Executive Education Course at Saïd Business School
Published June 2018
Multiple surveys highlight the harsh reality that business leaders are close to being the least trusted professionals on earth (cf. Edelman’s Trust Barometre or Ipsos MORI). There is no doubt that business education institutions are part of the problem, especially those that teach leadership to executives. For this reason, we have prioritised partnering with places that are willing to join us in challenging the status quo, such as Oxford University’s Saïd Business School and the School of Management and Innovation at Sciences Po, Paris.
A group of 21 business leaders gathered for a week in Oxford to challenge their leadership assumptions in light of the management innovation we call the Economics of Mutuality. In this first-of-a-kind event, business practitioners were exposed to personal development workouts led by experts in the humanities, while immersing themselves with help from the Mars Catalyst team in applying the Economics of Mutuality co-creation toolbox to their functional work.
The main questions explored in intensive ‘hands on’ interactive sessions were: Why is this the right moment to challenge my leadership assumptions? What’s my job as a business leader if I am to seed mutuality at the heart of performance to make it more purpose-driven? How can I build and apply better business models in my role that are true to the real purpose of business? What’s the role I must play to spread this movement in the business community I can access?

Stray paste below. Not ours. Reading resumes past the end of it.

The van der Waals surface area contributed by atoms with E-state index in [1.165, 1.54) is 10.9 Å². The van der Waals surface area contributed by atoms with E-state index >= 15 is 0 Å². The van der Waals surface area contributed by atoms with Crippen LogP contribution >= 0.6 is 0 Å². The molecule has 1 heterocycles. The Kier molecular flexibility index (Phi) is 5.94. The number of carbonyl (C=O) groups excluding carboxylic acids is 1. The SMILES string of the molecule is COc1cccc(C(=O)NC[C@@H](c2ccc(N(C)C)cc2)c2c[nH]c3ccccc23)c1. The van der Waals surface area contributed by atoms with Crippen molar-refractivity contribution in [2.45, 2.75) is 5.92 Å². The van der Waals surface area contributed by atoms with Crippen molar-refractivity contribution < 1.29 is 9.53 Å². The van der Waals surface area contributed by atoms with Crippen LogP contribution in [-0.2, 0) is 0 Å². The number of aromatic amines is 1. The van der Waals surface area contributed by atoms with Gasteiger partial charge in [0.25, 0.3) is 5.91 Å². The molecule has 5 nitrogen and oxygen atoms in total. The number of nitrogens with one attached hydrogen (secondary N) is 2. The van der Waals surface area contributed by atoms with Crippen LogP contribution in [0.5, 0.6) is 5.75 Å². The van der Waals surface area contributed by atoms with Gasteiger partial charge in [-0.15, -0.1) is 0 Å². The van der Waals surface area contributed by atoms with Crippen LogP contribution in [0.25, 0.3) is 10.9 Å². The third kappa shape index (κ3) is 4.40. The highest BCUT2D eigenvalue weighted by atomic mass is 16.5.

In this inaugural event, participants were all from Mars, Incorporated and represented 14 countries from around the globe (across mature, fast-developing and less developed markets), different functions and business categories. This was a pilot for what will become an open programme within executive education curriculums, hopefully at the University of Oxford and elsewhere.
Mutuality is at the heart of the Economics of Mutuality programme’s content – and also its preparation. Therefore, we’re particularly grateful to our friends and partners at Oxford’s Saïd Business School and at Mars University, whose collaboration made it such a unique and powerful experience – Colin Mayer, Andrew White, Tracey Camilleri, Samantha Rockey, Jane Craig, Adam Henderson, Greg Morris and Charlotte Sivier.
We’re now planning for the next edition of our Economics of Mutuality Executive Education Programme, building on the lessons of this pilot.